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Mr. Alexander: I am informed by the Post Office Ltd. that historical data on the numbers of post office openings and closures are not maintained separately. The numbers of post offices operating in Wales over the last three financial years were as follows:
|End March 1998||1,513|
|End March 1999||1,501|
|End March 2000||1,470|
|End March 2001||1,402|
I am informed by the Post Office that an on-going revision of data has affected individual country totals. I also understand that, across the UK as a whole, of the closures in the year ending March 2001, the Post Office designate only four as permanent.
A £2 million fund to support relocation and refurbishment initiatives by volunteer or community groups to maintain or reopen post office facilities in rural areas where the traditional post office is closing received parliamentary approval in July.
29 Oct 2001 : Column: 507W
John Thurso: To ask the Secretary of State for Trade and Industry when she expects to receive the findings of the study which her Department is undertaking on interference to radar and navigational aid from wind turbines. 
Ms Walley: To ask the Secretary of State for Trade and Industry what assessment she has made of the number of Employment Tribunal applicants employed by Royal Mail/Consignia in each of the last three years; and if she will make a statement. 
|Number of days lost|
29 Oct 2001 : Column: 508W
Mr. Whittingdale: To ask the Secretary of State for Trade and Industry what measures she is taking to protect postal workers from exposure to material contaminated with biological or chemical agents. 
Ms Hewitt [holding answer 26 October 2001]: Practical measures to protect postal workers are a matter for the companies concerned who are strongly advised to follow the guidance issued by central Government, their agencies and the police. This advice is being kept under review.
Mr. Hoon: For three weeks, United States and British forces have been engaged in military action against Usama bin Laden and the al-Qaeda terrorist network and the Taliban regime that shelters them in Afghanistan. The aims of the military action are clear: to destroy the terrorist camps; to pressure the Taliban regime to end its support for Usama bin Laden; and to create the right conditions for future operations in Afghanistan to maintain that pressure.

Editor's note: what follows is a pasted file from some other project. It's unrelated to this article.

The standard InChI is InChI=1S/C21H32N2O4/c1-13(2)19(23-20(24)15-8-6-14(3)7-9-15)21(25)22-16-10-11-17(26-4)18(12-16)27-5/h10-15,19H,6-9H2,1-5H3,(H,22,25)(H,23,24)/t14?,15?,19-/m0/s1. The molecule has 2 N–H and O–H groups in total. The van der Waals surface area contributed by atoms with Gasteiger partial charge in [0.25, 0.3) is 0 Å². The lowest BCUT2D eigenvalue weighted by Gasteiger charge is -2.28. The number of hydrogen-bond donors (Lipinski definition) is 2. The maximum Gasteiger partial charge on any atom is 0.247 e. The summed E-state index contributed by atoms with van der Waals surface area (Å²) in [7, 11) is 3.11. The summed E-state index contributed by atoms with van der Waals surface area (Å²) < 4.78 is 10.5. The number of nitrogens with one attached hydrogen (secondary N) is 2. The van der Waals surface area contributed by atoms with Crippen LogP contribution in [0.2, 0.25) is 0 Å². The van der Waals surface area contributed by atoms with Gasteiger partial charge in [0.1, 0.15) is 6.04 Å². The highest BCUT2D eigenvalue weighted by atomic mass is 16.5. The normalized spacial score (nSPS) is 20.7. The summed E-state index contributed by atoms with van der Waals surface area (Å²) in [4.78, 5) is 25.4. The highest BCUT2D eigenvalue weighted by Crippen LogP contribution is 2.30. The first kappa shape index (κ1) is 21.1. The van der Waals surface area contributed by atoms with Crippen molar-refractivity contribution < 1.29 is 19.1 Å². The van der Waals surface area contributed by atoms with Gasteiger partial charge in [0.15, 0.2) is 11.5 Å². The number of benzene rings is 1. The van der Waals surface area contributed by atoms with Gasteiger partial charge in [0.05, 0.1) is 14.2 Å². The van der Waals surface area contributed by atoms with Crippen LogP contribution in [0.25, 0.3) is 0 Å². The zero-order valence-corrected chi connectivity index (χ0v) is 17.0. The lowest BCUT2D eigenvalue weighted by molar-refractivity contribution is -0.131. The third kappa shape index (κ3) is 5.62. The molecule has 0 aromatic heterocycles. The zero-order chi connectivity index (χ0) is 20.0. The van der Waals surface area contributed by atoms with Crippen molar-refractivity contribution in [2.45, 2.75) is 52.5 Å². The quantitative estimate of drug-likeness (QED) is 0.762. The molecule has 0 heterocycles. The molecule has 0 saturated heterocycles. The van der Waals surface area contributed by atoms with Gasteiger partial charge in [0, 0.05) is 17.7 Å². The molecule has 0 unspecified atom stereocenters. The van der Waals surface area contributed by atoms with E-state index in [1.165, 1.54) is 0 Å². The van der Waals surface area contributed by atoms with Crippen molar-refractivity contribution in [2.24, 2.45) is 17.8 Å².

We have achieved the first and third of these objectives. The terrorist camps that were known to be in use at the start of military campaign have successfully been put out of action. The coalition has achieved air superiority at medium and high level.
29 Oct 2001 : Column: 509W
Mr. Hoon: The Strategic Defence Review and the experience and lessons from subsequent operations such as those in Kosovo have left us well placed to take on and defeat international terrorism. We have significantly improved important military capabilities including reconnaissance; intelligence; surveillance; target acquisition; precision strike; rapid deployment; and command and control. But the attacks on the United States have shown that we must build on this success and go further.
With operations continuing, it would be premature to draw conclusions on the implications for our future defence policy. We are, however, carrying out further work to ensure that our concepts, force structures, and capabilities are exactly those that we need in order to deal with asymmetric threats of the kind that we saw on 11 September. This work will look both at the defence of the UK and at our capability to counter and deter terrorism abroad.
The Ministry of Defence and the Services have well- practised systems for learning and implementing lessons from operations. These will be applied to Operation Veritas. This will ensure that our plans and policies evolve and that we are prepared for the challenges that we may face in the future.
Dr. Moonie: I have chaired two meetings of the veterans forum at which I have agreed with representatives of the veterans' organisations a vision and initial work programme for the initiative. A key objective has been that the initiative should be taken forward as a partnership between ourselves and the veterans' community. We are addressing issues of identity, communication, recognition and care and the action plan we have developed for the future will be focusing in particular on those veterans who are most vulnerable.
29 Oct 2001 : Column: 510W
17. Angus Robertson: To ask the Secretary of State for Defence what the total value is of (a) operating and (b) planned private finance initiative/public- private partnership contracts relating to the Royal Air Force. 
Dr. Moonie: The total value of the signed PFI deals which are specific to the RAF or where the RAF is the major user is around £850 million in net present value terms. It is not possible to make a meaningful estimate of the total through-life costs of planned PFI contracts at present. A number of projects are under consideration. They include the provision of our future air-to-air refuelling capability and the UK Military Flying Training Services, where the RAF will be a major customer. Each of these projects could involve through-life costs of £10 billion or over. The RAF has also benefited from tri-Service deals such as the provision of commercial vehicles, materials handling and the Defence Fixed Telecommunications Services.
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